Resonate writer Lucy Sheen plays Worker Chen in the re-imagination of Guan Hanqing's classic Chinese play

Snow In Midsummer is a new adaptation, written by Frances Ya-Chu Cowhig (World of Extreme Happiness) and currently playing at The RSC in The Swan Theatre until March 25th.

It’s just another adaptation. But, that is it, it isn’t, (as the adverts used to say) this isn’t just any adaptation, of an obscure (to Western theatre going audiences) classic Chinese play.

It is an adaptation of the 13th-century Chinese classic, by Guan Hanqing, often referred to as The Injustice to Dou E.

Snow in Midsummer production photos_ 2017_2017_Photo by Ikin Yum _c_ RSC_212534

Ikin Yum (c) RSC Katie Leung as Dou Yi

Flashes of déjà vu momentarily loom, taking me back to the autumn of 2012 and the RSC’s controversial production of The Orphan of Zhao.
Lessons have been learnt and learnt well, from that episode. Kudos to the RSC, as a famous countryman is quoted as saying:

“Mistakes are always forgivable if one has the courage to admit them.” – Bruce Lee

Fast-forwarding to 2017 and Snow In Midsummer, cast using only British East Asian actors. As a fellow actor, activist and untiring advocate (amongst many other things) Daniel York said as we gathered for our first preview.

Who’d have thought eh?

Yes, who would have thought, that just five years prior the RSC was steeped in a racial casting controversy over the lack of British East Asian actors being used in their production of The Orphan of Zhao a play commonly dubbed as “the Chinese Hamlet”. Yet here we are all twelve actors, a composer, PK our ASM (assistant stage manager), the assistant director Jennifer Tang and the production photographer Ikin Yum all British East Asians; working at the RSC, a hallowed ground for anyone involved in Theatre making in the UK.

The RSC have done more than make amends. They have put their money where most people’s mouths are. Snow In Midsummer is the result. Putting pay to the lie that there are only two or three British East Asian actors worthy of consideration.

As Justin Audibert put it in his recent pre-show directors talk, “on stage, we have British East Asians in their first decade alongside those in their second, third, fourth, fifth right up to their ninth decade.”

Snow in Midsummer production photos_ 2017_2017_Photo by Ikin Yum _c_ RSC_212744

Ikin Yum (c) RSC Wendy Kweh as Tianyun and Emily Dao as Fei Fei

It is truly remarkable, a beautiful thing in itself. Something that I don’t think any of us who were very vocal in our protests to the RSC, regarding The Orphan of Zhao, dreamed would ever happen. It is a coming of age for the British East Asian actor. For so long we have been cast as sojourners, perennial outsiders, heavily accented and woefully inept in our command of the English language. Represented either as sexualised and fetishised females or as asexual (at best) at worst de-sexualised males. Capable only of brutality and inscrutably low behaviour.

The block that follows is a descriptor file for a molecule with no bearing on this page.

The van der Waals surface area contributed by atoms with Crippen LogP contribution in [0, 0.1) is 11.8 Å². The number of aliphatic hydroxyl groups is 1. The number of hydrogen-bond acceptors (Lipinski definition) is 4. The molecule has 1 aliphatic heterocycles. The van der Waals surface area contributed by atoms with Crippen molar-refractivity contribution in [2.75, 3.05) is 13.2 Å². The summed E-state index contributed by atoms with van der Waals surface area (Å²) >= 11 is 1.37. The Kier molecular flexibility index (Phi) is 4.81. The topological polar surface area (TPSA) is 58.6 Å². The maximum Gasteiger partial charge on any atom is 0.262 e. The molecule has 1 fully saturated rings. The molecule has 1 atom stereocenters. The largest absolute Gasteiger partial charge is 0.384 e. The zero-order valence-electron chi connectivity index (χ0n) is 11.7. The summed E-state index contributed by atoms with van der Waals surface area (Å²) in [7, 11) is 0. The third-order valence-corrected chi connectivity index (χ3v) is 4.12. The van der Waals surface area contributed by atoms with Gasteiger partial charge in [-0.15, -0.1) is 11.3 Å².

The RSC has assembled an ensemble of twelve of Britain’s finest actors of East Asian descent. Lead superbly by Katie Leung. Every single actor that places their foot on the Swan stage has earned the right, I am hoping that Snow In Midsummer marks a pivotal point for British East Asian actor and finally, our full inclusion into the cultural landscape of Britain.

Snow In Midsummer has been adapted by the Asian American writer Frances Ya-Chu Cowhig (World Of Extreme Happiness). In my opinion, Frances does not pull any punches. It is a haunting, harrowing, brutal and poetic retelling of an ancient text. Made all the more powerful and potent having cast the entire production with East Asian actors. It is a political piece. In my view all theatre, all art is “political”. But the mere act of twelve British East Asian actors taking to the stage each night, whether we like it or not, is in of itself a political, cultural and artistic statement. Maybe one day it will cease to have any meaning other than the fact, we as a society become accustomed to seeing diversity populating our stages. That actors of colour cease to be the exception and become the norm, along with their Caucasian colleagues and peers.

We’re not there yet. Snow In Midsummer is one of the first steps of many on that journey, towards greater understanding, inclusivity and equality.

Snow in Midsummer production photos_ 2017_2017_Photo by Ikin Yum _c_ RSC_212715

Ikin Yum (c) RSC Katie Leung as Dou Yi and Colin Ryan as Handsome Zhang

For those of you reading this article who are not BAME, it’s always a challenge explaining why the representation, inclusion and accurate portrayal of a minority is so important. Here are some of the thoughts from the company of Snow In Midsummer.

Frances Ya-Chu Cowhig – writer.

I asked Frances what she hoped her adaptation of Snow In Midsummer would achieve:

“I hope it will attract and engage diverse, intergenerational audiences throughout the world, be produced at many different kinds of theaters and in so doing provide high exposure acting opportunities for East Asian actors all over and, most importantly, make people think about things they rarely take time to consider.”

Colin Ryan actor, (who identifies himself as Thai-English) – Handsome Zhang. 

I asked Colin what it meant to him to be doing this show at the RSC.

“Even though I don’t identify as East Asian, I feel immense pride of being part of this cast. I haven’t seen anything like we are doing on stage before which goes to show just how exciting and innovative theatre can be by embracing artists from different cultures and experiences. To be able to represent a community that is extremely under-represented is a privilege and so important for other Asian people to feel they are a part of society and for young Asian people to see stories they can see themselves in.”